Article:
If you search for [queens of crime] you’ll turn up four names: Agatha Christie, Dorothy L. Sayers, Ngaio Marsh, and Margery Allingham. They’re all leading lights from the Golden Age of Detective Fiction.
I’ve known about and read Christie and Sayers since grade and high school, respectively. I’d seen Ngaio Marsh’s name many times over the years but don’t recall ever seeing Allingham’s. Recently I’ve worked through Marsh’s oeuvre. Now I’m exploring Allingham’s.
I’m also working through another queen: Ellery Queen.
5 Comments | tags: Agatha Christie, Albert Campion, Dorothy L. Sayers, Ellery Queen, Margery Allingham, Ngaio Marsh | posted in Books, Mystery Monday
Back in February I posted about how I was starting to explore murder mystery author P.D. James (1920-2014). As it turned out, I decided she wasn’t really my cup of tea. I’ll say a bit more about that later in this Mystery Monday post, but the main topic today is Ngaio Marsh (1895-1982), a murder mystery author from New Zealand who definitely is my cup of tea.
She’s a close contemporary of Agatha Christie (1890-1976), born just five years later and dying just six years after Christie did. She lived 86 years compared to Christie’s 85.
More relevant to me, she’s a close contemporary in terms of her writing. I’ve read 15 of her novels so far and have thoroughly enjoyed each one.
12 Comments | tags: Agatha Christie, detective books, murder mysteries, Ngaio Marsh, P.D. James | posted in Books, Mystery Monday
Yesterday I at long last dipped my toe into yet another author I’ve been meaning to explore for (quite literally) many decades: P.D. James (1920-2014). My dad — from whom I inherited my love of mysteries — thought she was pretty good, so she’s been on my list for a long time.
While not nearly as prolific as the great Dame Agatha Christie, James very much follows in, and even extends, the tradition of British murder mysteries.
So far, I’ve only read a bunch of her short stories and gotten started on one of her novels — which I’ll be returning to and curling up with as soon as I finish this (hopefully short) post.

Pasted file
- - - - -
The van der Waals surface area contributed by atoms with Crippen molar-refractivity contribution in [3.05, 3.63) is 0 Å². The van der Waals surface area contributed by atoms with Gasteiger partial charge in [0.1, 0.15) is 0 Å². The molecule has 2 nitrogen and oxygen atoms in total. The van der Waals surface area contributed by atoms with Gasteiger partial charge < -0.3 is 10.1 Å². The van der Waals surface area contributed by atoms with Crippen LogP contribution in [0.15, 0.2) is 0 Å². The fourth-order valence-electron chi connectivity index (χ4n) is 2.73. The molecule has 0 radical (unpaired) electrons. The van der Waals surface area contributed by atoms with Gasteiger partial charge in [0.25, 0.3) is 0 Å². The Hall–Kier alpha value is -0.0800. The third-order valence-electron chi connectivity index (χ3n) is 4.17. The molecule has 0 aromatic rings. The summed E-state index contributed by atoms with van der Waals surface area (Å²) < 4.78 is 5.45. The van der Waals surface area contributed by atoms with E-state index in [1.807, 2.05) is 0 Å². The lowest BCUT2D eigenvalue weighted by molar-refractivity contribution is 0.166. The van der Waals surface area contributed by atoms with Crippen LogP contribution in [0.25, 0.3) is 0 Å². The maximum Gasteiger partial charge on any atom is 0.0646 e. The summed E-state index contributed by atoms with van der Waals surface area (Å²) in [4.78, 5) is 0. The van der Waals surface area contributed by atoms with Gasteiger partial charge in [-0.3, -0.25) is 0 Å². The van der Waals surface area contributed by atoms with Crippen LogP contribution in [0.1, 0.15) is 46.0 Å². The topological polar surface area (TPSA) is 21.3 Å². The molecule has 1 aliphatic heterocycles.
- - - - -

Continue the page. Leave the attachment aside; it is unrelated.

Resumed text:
17 Comments | tags: Agatha Christie, P.D. James, Tony Hillerman | posted in Books, Mystery Monday
Back in 2020, I posted about my surprise rediscovery of Agatha Christie. The initial discovery is lost in memory, a hand-me-down from my dad. I favored heroic action figures back then, Superman, Sherlock Holmes, Clint Eastwood. I enjoyed Christie’s Hercule Poirot but filed the rest of her work under ‘dowdy British library murder mystery’ and ignored it.
A mistake. My surprise discovery of 2020 was that Agatha Christie was a fascinating genius who rightfully earned the title Queen of Mystery.
Last week I watched a recent adaptation of Death on the Nile (1937), one of the more well-known Hercule Poirot novels. I had high hopes, but I can only give it a weak Eh! rating.
8 Comments | tags: Agatha Christie, Hercule Poirot, Jack Reacher, Kenneth Branagh, Lee Child, Tom Cruise | posted in Books, Movies, Mystery Monday
Welcome to a special edition of Friday Notes. This isn’t just the end of the week or even just of the month (although both are true). It’s also the end of the year!
So this edition of Notes is a reflection on a kind of weird year.
17 Comments | tags: 2021, Agatha Christie, blogger, Chillaxmas, dogs, Octavia E. Butler | posted in Books, Friday Notes
Okay, not all the Agatha Christie — not yet — but I’m getting close. I’ve read all the Hercule Poirot short stories and novels (save one; the last). I’ve read all the Miss Marple novels and all the Tommy and Tuppence novels (but none of the short stories in either case). I’ve read a few of the stand alone novels, but there are a number of those to go. (I’ve even read a collection of her plays.)